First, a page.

Niger is the largest country in West Africa. It is officially named the Republic of the Niger after the famous Niger River. While rates like school enrollment, global economic prospects and life expectancy at birth are estimated to increase in the coming years, it still remains one of the most underdeveloped and poorest countries in the world. Access to proper sanitation still remains one of the largest issues affecting the nation. Here are 10 facts about sanitation in Niger.
10 Facts About Sanitation in Niger
- In 2016, an estimated 70.8% of deaths were caused by a lack of safe drinking water or proper sanitation. Other leading causes of death include influenza and pneumonia accounting for 27,892 deaths, diarrheal diseases accounting for 16,180 deaths and tuberculosis accounting for 3,842 deaths, all in 2017.
- Because of Niger’s quickly increasing population, any progress being made in the sanitation infrastructure and development has been slowed down by the number of people being born. In 2000, the population was around 11.4 million. By 2018, the population had grown to 22.5 million. Niger also has the highest birth rate in the world: in 2011, the birth rate was 7.6 births per woman per year.
- The droughts that Niger experienced in the past, from 1950 to around 1980, contributed to sanitation access issues and disease. This also led to lower crop yields, resulting in malnutrition.
- In Niger, there are 10 million people who cannot reach clean water. This is in part due to the fact that most of the people in Niger live in rural areas, not urbanized ones. In 2014, approximately 8.2 million people lived in the rural areas of the country that lacked proper sanitation infrastructure.
- In 2008, only 39% of the people living in rural areas had access to water, while 96% of the population in urban areas did. Also in 2008, only 4% of people living in rural areas had access to sanitation, while 34% had access to sanitation in urban areas.
- There are 18 million people without access to a toilet in the country. This issue of sanitation in Niger leads to open defecation, which also poses health issues. In 2017, 68% of people were practicing open defecation in the country.
- Lack of clean water results in 9,800 childhood deaths from diarrhea each year. In 2018, there were 83.7 childhood deaths per 1,000 children.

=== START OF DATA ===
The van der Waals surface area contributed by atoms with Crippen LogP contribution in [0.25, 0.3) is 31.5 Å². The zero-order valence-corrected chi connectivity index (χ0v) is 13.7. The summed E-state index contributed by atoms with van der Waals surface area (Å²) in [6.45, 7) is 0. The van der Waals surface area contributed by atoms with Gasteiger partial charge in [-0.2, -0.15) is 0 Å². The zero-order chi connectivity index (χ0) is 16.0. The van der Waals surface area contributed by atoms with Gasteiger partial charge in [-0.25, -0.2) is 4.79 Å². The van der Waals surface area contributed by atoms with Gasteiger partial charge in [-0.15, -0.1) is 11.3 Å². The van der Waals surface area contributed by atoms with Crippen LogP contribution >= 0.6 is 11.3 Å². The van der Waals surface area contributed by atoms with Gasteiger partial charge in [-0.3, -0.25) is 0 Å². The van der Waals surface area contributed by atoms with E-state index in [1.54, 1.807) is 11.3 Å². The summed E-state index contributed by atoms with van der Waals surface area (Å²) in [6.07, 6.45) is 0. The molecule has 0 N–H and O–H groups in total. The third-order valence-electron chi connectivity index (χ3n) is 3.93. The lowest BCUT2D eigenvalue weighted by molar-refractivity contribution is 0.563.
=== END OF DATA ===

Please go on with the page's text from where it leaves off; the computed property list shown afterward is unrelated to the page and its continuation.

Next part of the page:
- Part of the reason many people lack access to sanitation in Niger is due to the country’s Water Access Sanitation and Hygiene Program (WASH), which needs to be improved. This is in part due to the rapidly growing population. The goals of WASH cannot keep up with the growth. The drastic differences in living conditions between the urban and rural populations also create complications.
- Although wells are dug for water, there are problems accessing them and with contamination. Some wells do not have proper liners, and therefore become contaminated and unusable for drinking. In other cases, women and children have to walk hundreds of miles just to access the water wells.
- Niger’s people face problems with diseases from water, especially cholera. The conditions of sanitation in Niger result in water contamination, which resulted in a cholera outbreak in the area from the years 1970 to 2006. In 2004, another outbreak led to 2,178 cases of cholera, resulting in 57 deaths. In 2006, Niger had yet another outbreak, leading to 1,121 cases and 79 deaths being reported.
The Good News
UNICEF is one of the main groups helping the government of Niger with the sanitation issues in the country. The group aims to help provide safer drinking water and better access to sanitation. Another group called Water Aid aims to provide clean water to those in need, along with access to toilets and hygiene. The nonprofit Wells Bring Hope focuses on drilling wells in the rural areas of Niger in order to supply clean drinking water. They also are promoting drip-farming in order to help farmers grow their crops.
While Niger is far from reaching its Millennium Development Goal (MDG) and sanitation concerns are rampant throughout the country, especially in rural areas, there are groups making strides for the nation’s future. With these continued efforts, hopefully sanitation in Niger will improve.
– Marlee Septak